Even before the COVID-19 pandemic, the issue of homeschooling was frequently a topic of disagreement between parents. With many children engaged in remote learning, whether or not to homeschool a child has become a common issue.
Typically, parents are given a great deal of latitude when making educational decisions for their children. In the case of parents who are divorced or were never married but who share joint legal custody they must agree on key child-rearing decisions such as education, religious training, and non-emergency medical care.
In the context of education, a recent Appellate Court decision gave judges and parents guidance when one parent wants to homeschool a child and the other parents object. As explained in D.C. vs. V.C (https://www.njcourts.gov/attorneys/assets/opinions/appellate/unpublished/a2362-19.pdf?c=JxU ) the Court is to review the totality of the circumstances to make sure that the child being home schooled is being affrded a homeschooling program that provides “academic equivalence.” N.J.S.A. 18A:38-25; see also State v. Massa, 95 N.J. Super. 382, 390 (Law Div. 1967).
In this case, the Appellate Court would not simply rubber stamp the home schooling request as the trial court did not undertake the required analysis. This decision highlights the need to present the trial court with all of the relevant facts and circumstances so as to enable the necessary analysis. When hiring The Durst Firm, clients benefit from our twenty years of experience in making compelling arguments to judges throughout New Jersey.
Sadly, the COVID-19 pandemic is not over yet and here at The Durst Firm there is little we can do about that except continue to operate in a safe, client-focused manner as we have since the beginning. However, if this questions pertains to your marriage, we can certainly help.
Knowing when the marriage is truly “over” and its time for a divorce is an uniquely personal decision and one that everyone needs to make for themselves. Absent compelling circumstances, we do not offer an opinion as to whether a potential client should proceed with a divorce. Frankly, our response could be seen as self-serving. Our function is to discuss the facts and circumstances of your situation with you and offer advice and guidance based on twenty years of family law experience in New Jersey.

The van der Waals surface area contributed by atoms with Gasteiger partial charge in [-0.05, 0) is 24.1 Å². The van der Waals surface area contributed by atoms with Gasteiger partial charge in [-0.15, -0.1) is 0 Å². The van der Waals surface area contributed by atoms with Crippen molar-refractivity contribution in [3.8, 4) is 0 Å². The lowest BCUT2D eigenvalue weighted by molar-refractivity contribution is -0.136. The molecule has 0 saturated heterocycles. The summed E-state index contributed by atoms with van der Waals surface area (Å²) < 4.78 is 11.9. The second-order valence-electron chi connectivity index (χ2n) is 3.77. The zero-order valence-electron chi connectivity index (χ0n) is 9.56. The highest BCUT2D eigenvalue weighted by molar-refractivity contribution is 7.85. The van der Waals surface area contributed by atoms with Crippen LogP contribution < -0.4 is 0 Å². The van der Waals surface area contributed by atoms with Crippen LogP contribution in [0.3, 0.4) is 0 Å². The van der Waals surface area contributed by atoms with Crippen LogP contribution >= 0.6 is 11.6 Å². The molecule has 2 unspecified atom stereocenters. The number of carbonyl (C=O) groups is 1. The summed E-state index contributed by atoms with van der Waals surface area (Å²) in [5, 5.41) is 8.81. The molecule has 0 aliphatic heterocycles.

Throughout the pandemic we have evaluated and refined how we do business; all with an eye towards continuing to provide high quality legal services during this unprecedented times. Technology upgrades have been performed providing the ability to work with clients remotely and safely.
Conducting trials, hearings, and settlement conferences in a virtual world has presented new challenges. As seasoned court room advocates, we have met these challenges head on. Frankly, there are court functions that have been enhanced and made more efficient in response to the ongoing public health crisis. For our clients, more efficient means less cost.
By continuing to work together and take the necessary precautions we can, and will, see the end of the pandemic.
Working together, relying on all the skill and experience The Durst Firm has to offer, we can see you through the end of your marriage.
Today we would like to recognize the many sacrifices made by our veterans. To say we appreciate your service is a gross understatement. Your commitment to county over self is a example we should all strive to emulate. As a small token of our thanks, The Durst Firm offers discounted pricing for veterans and those in activity duty. Let us serve you.
Can I keep the ring if we break up?